Tuesday, July 17, 2012

Pride & Pyramids by Amanda Grange & Jacqueline Webb

Have you ever wondered what happened to Elizabeth and Darcy from Pride and Prejudice? Of course, they live happily ever after—and stayed very much in love and had six children. At least, that is the premise behind Pride and Pyramids.

Darcy’s cousin, Edward, is aware of his father (and Darcy’s father’s) interest in excavating Egyptian tombs. Edward, obsessed with finding riches in Egypt, contacts Sir Matthew Rosen, who will soon be attempting to find a famous Egyptian tomb. Darcy and Elizabeth, as well as their six children, accompany the explorers to Egypt and the adventure is underway.

Their youngest daughter, Margaret, has latched onto a doll that she found while visiting an Egyptian exhibit. This doll, Aahotep, seems to be a doll that a child would not be interested in, but she holds a special fascination for Meg. Aahotep has a legend surrounding her, and she seems to want Meg to do something for her. This creeps out the Darcys, of course, but this is the doll that will not be thrown away. Any attempt to put her away is unsuccessful. I found this thread of mysticism to enhance the book, although it did remind me of The Brady Bunch—random, I know. But, remember that episode when they go to Hawaii and Peter gets that artifact that he is not supposed to have and all sorts of bad things happen?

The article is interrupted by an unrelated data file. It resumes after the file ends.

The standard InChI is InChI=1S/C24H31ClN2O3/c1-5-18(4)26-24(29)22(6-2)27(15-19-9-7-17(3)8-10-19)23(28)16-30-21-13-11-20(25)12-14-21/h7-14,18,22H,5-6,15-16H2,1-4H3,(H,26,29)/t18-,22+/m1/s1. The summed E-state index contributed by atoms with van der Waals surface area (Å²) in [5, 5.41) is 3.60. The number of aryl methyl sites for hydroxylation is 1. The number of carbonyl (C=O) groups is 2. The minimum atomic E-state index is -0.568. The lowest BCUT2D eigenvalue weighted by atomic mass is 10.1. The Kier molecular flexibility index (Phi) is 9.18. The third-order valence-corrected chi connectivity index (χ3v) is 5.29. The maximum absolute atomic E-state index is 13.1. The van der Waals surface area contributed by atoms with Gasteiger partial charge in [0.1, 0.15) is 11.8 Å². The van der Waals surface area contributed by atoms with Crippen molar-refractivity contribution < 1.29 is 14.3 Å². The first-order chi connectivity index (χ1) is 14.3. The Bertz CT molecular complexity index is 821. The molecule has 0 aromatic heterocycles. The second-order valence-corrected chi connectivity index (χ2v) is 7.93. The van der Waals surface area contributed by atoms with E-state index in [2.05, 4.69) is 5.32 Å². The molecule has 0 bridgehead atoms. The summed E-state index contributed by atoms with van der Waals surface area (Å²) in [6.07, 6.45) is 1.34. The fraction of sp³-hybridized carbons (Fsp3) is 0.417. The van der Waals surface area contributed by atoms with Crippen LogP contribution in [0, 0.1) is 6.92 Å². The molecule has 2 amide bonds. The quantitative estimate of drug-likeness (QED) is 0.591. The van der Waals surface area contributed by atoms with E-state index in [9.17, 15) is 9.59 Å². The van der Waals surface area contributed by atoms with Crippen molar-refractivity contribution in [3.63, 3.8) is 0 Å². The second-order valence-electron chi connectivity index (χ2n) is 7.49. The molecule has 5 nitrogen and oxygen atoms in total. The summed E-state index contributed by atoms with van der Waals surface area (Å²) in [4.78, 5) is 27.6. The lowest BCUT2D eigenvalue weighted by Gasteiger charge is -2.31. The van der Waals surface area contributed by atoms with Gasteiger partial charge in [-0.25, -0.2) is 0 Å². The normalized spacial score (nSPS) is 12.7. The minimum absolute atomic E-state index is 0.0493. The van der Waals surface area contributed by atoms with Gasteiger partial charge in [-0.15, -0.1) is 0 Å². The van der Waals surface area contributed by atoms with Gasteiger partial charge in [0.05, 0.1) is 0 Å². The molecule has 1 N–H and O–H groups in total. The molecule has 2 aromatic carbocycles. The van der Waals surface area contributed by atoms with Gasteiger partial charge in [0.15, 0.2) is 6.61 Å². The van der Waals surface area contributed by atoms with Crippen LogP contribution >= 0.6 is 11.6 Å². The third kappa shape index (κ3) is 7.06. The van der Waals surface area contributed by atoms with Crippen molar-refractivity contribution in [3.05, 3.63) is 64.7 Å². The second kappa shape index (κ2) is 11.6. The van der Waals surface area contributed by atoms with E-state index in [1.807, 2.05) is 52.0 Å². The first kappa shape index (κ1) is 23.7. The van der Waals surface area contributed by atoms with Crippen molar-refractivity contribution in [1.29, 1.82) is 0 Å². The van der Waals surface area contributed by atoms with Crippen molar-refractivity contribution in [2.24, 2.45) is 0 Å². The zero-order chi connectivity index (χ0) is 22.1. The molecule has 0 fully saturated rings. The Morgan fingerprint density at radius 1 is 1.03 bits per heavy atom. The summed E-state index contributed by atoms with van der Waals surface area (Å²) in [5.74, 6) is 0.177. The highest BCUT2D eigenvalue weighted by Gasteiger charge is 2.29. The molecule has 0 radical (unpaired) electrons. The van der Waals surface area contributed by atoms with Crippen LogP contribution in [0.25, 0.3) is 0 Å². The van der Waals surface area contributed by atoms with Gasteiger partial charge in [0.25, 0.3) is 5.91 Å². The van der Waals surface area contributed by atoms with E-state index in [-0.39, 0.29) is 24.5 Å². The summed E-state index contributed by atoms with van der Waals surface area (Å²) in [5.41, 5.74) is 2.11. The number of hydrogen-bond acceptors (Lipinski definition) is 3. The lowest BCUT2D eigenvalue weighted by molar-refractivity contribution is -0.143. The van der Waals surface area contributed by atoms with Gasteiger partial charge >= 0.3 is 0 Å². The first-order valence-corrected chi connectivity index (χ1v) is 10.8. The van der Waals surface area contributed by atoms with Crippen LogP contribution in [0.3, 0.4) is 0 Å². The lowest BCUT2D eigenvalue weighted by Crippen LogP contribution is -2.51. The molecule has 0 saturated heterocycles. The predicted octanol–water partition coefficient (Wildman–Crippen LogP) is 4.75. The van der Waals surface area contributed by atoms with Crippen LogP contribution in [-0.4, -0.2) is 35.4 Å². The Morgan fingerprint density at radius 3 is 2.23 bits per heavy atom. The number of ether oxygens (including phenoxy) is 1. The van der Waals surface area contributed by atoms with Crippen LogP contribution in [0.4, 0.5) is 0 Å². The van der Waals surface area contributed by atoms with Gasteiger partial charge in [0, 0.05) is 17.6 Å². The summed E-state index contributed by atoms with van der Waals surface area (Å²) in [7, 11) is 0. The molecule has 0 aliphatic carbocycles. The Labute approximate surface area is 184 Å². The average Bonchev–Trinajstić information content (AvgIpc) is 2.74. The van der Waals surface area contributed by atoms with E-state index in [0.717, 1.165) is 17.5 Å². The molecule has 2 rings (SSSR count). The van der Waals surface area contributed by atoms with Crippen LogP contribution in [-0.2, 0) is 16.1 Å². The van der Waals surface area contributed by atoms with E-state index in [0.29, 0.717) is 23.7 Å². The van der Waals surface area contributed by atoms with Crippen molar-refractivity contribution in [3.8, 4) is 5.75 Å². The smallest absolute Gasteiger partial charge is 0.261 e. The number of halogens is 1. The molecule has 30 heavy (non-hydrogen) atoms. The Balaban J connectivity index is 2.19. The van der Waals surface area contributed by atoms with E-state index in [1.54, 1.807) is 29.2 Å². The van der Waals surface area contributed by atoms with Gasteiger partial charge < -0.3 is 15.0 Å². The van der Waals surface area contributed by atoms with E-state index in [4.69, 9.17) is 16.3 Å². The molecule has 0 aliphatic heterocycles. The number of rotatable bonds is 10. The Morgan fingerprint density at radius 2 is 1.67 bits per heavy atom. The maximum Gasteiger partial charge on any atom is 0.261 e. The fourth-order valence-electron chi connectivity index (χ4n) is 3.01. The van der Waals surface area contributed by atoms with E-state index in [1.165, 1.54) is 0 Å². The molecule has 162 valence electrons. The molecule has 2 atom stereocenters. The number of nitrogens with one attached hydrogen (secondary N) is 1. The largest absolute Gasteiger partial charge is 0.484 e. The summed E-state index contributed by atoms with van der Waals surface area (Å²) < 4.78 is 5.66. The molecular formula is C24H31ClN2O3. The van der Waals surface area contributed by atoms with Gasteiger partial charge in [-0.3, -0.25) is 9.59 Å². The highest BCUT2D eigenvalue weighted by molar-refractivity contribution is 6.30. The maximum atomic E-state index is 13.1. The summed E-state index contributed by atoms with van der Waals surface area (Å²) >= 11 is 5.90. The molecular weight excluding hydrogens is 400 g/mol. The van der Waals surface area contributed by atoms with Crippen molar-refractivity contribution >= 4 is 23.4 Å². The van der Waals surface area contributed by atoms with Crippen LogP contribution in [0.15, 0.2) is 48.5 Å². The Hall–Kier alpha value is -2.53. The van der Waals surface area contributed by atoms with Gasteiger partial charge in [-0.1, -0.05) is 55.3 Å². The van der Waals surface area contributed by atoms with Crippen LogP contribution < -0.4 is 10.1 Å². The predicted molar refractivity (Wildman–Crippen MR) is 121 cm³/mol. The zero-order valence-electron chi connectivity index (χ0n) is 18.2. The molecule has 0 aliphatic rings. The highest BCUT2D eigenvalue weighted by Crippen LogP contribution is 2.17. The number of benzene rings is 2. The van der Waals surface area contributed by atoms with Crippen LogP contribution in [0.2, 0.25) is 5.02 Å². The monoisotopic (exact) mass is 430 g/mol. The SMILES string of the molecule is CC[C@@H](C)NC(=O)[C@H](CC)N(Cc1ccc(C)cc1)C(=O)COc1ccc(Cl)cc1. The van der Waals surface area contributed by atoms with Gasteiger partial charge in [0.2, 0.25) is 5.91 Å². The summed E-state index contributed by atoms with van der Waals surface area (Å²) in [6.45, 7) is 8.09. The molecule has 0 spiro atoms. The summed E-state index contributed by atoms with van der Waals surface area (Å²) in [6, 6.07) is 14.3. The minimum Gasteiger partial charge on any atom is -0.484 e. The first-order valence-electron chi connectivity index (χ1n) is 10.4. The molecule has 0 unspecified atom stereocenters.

There is adventure, exploration, and romance to be found. A nice subplot occurs with a girl who accompanies the Darcys. Sophie ends up in the middle of a love triangle between Edward and Paul, an artist who accompanies the group to Egypt. This turn allows Elizabeth to impart wisdom about what she learned during her grand romance with Darcy. Seeing Elizabeth grow as a woman, and become a mother, was a payoff in this novel.

Other characters from the original novel make appearances as well, including Mrs. Bennett, Wickham, and Lydia. Even though a reader does not have to be familiar with Pride and Prejudice to understand the plot twists, it does help and adds to the enjoyment of the novel.

The characters were well drawn in this novel, and I did not detect any actions or attitudes that would be incompatible with how Lizzy and Darcy were written by Jane Austen. Each of their children was well described and a delight to read.  If you like Regencies or Egypt, this might be right up your alley.

*I received a copy of this book in exchange for an honest review.  Regina

1 comment:

  1. Holy shizballs. I need this book right now. Darcy IN Egypt?! It's genius.


The old grey donkey, Eeyore stood by himself in a thistly corner of the Forest, his front feet well apart, his head on one side, and thought about things. Sometimes he thought sadly to himself, "Why?" and sometimes he thought, "Wherefore?" and sometimes he thought, "Inasmuch as which?" and sometimes he didn't quite know what he was thinking about.

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